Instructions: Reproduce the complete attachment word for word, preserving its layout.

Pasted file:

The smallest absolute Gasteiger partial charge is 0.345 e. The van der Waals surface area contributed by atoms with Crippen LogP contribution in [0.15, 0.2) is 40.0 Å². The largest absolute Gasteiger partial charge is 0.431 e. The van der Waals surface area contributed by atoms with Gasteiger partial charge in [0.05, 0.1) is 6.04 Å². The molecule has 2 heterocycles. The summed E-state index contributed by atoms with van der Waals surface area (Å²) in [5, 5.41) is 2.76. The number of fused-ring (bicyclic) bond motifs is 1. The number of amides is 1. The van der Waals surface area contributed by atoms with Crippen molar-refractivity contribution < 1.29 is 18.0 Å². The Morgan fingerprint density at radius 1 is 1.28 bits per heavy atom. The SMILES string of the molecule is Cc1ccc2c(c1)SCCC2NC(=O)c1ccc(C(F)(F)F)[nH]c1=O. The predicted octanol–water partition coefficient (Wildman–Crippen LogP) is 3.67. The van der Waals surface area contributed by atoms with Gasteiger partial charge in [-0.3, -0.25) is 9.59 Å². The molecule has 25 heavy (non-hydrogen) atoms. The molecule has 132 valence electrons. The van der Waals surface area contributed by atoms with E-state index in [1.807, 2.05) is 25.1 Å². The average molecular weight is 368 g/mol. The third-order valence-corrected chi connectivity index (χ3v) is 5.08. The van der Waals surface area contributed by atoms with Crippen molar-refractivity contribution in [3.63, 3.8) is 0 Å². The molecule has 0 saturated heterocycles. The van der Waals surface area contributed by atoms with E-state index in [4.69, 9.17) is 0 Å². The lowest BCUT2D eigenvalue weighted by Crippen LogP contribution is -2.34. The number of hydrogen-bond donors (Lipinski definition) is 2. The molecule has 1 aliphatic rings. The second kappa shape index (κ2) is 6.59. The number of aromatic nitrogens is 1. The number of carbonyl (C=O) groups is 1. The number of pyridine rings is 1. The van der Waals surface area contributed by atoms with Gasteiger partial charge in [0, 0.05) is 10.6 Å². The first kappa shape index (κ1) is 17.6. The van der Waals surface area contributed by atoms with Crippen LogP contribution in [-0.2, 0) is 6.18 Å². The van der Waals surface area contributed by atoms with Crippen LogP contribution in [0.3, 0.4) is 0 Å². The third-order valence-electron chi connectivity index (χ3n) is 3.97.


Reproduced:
The smallest absolute Gasteiger partial charge is 0.345 e. The van der Waals surface area contributed by atoms with Crippen LogP contribution in [0.15, 0.2) is 40.0 Å². The largest absolute Gasteiger partial charge is 0.431 e. The van der Waals surface area contributed by atoms with Gasteiger partial charge in [0.05, 0.1) is 6.04 Å². The molecule has 2 heterocycles. The summed E-state index contributed by atoms with van der Waals surface area (Å²) in [5, 5.41) is 2.76. The number of fused-ring (bicyclic) bond motifs is 1. The number of amides is 1. The van der Waals surface area contributed by atoms with Crippen molar-refractivity contribution < 1.29 is 18.0 Å². The Morgan fingerprint density at radius 1 is 1.28 bits per heavy atom. The SMILES string of the molecule is Cc1ccc2c(c1)SCCC2NC(=O)c1ccc(C(F)(F)F)[nH]c1=O. The predicted octanol–water partition coefficient (Wildman–Crippen LogP) is 3.67. The van der Waals surface area contributed by atoms with Gasteiger partial charge in [-0.3, -0.25) is 9.59 Å². The molecule has 25 heavy (non-hydrogen) atoms. The molecule has 132 valence electrons. The van der Waals surface area contributed by atoms with E-state index in [1.807, 2.05) is 25.1 Å². The average molecular weight is 368 g/mol. The third-order valence-corrected chi connectivity index (χ3v) is 5.08. The van der Waals surface area contributed by atoms with Crippen molar-refractivity contribution in [3.63, 3.8) is 0 Å². The molecule has 0 saturated heterocycles. The van der Waals surface area contributed by atoms with E-state index in [4.69, 9.17) is 0 Å². The lowest BCUT2D eigenvalue weighted by Crippen LogP contribution is -2.34. The number of hydrogen-bond donors (Lipinski definition) is 2. The molecule has 1 aliphatic rings. The second kappa shape index (κ2) is 6.59. The number of aromatic nitrogens is 1. The number of carbonyl (C=O) groups is 1. The number of pyridine rings is 1. The van der Waals surface area contributed by atoms with Gasteiger partial charge in [0, 0.05) is 10.6 Å². The first kappa shape index (κ1) is 17.6. The van der Waals surface area contributed by atoms with Crippen LogP contribution in [-0.2, 0) is 6.18 Å². The van der Waals surface area contributed by atoms with Crippen LogP contribution in [0.3, 0.4) is 0 Å². The third-order valence-electron chi connectivity index (χ3n) is 3.97.